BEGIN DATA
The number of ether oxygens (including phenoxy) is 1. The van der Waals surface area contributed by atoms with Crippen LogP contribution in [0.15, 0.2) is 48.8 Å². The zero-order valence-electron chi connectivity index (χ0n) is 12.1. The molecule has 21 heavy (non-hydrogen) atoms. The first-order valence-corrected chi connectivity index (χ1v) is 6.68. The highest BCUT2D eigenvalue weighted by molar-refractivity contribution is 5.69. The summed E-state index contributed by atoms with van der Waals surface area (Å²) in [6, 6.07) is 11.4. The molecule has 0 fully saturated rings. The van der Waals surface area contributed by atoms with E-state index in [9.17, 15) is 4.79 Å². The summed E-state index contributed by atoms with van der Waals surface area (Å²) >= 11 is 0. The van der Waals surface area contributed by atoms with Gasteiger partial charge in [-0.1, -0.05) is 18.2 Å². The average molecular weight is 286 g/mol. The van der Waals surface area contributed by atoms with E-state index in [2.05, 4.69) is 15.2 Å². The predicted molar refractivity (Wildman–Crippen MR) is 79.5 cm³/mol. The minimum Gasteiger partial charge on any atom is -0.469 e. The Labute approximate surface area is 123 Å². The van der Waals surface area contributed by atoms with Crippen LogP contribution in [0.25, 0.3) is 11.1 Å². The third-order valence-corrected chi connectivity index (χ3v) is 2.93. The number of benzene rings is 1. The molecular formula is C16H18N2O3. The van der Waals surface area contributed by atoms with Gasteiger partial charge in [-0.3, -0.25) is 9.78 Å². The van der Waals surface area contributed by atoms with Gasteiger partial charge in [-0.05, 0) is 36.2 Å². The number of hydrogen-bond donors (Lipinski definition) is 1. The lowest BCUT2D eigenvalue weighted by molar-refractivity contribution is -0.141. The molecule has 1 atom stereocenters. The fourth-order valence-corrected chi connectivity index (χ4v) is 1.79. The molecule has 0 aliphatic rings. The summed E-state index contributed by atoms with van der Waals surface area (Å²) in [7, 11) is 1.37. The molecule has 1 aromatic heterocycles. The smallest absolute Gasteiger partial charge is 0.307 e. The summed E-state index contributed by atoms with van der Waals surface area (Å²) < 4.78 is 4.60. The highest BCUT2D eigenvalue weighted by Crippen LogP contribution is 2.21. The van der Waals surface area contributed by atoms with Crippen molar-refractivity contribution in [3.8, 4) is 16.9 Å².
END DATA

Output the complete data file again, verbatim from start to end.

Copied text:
The number of ether oxygens (including phenoxy) is 1. The van der Waals surface area contributed by atoms with Crippen LogP contribution in [0.15, 0.2) is 48.8 Å². The zero-order valence-electron chi connectivity index (χ0n) is 12.1. The molecule has 21 heavy (non-hydrogen) atoms. The first-order valence-corrected chi connectivity index (χ1v) is 6.68. The highest BCUT2D eigenvalue weighted by molar-refractivity contribution is 5.69. The summed E-state index contributed by atoms with van der Waals surface area (Å²) in [6, 6.07) is 11.4. The molecule has 0 fully saturated rings. The van der Waals surface area contributed by atoms with E-state index in [9.17, 15) is 4.79 Å². The summed E-state index contributed by atoms with van der Waals surface area (Å²) >= 11 is 0. The van der Waals surface area contributed by atoms with Gasteiger partial charge in [-0.1, -0.05) is 18.2 Å². The average molecular weight is 286 g/mol. The van der Waals surface area contributed by atoms with E-state index in [2.05, 4.69) is 15.2 Å². The predicted molar refractivity (Wildman–Crippen MR) is 79.5 cm³/mol. The minimum Gasteiger partial charge on any atom is -0.469 e. The Labute approximate surface area is 123 Å². The van der Waals surface area contributed by atoms with Crippen LogP contribution in [0.25, 0.3) is 11.1 Å². The third-order valence-corrected chi connectivity index (χ3v) is 2.93. The number of benzene rings is 1. The molecular formula is C16H18N2O3. The van der Waals surface area contributed by atoms with Gasteiger partial charge in [-0.3, -0.25) is 9.78 Å². The van der Waals surface area contributed by atoms with Gasteiger partial charge in [-0.05, 0) is 36.2 Å². The number of hydrogen-bond donors (Lipinski definition) is 1. The lowest BCUT2D eigenvalue weighted by molar-refractivity contribution is -0.141. The molecule has 1 atom stereocenters. The fourth-order valence-corrected chi connectivity index (χ4v) is 1.79. The molecule has 0 aliphatic rings. The summed E-state index contributed by atoms with van der Waals surface area (Å²) in [7, 11) is 1.37. The molecule has 1 aromatic heterocycles. The smallest absolute Gasteiger partial charge is 0.307 e. The summed E-state index contributed by atoms with van der Waals surface area (Å²) < 4.78 is 4.60. The highest BCUT2D eigenvalue weighted by Crippen LogP contribution is 2.21. The van der Waals surface area contributed by atoms with Crippen molar-refractivity contribution in [3.8, 4) is 16.9 Å².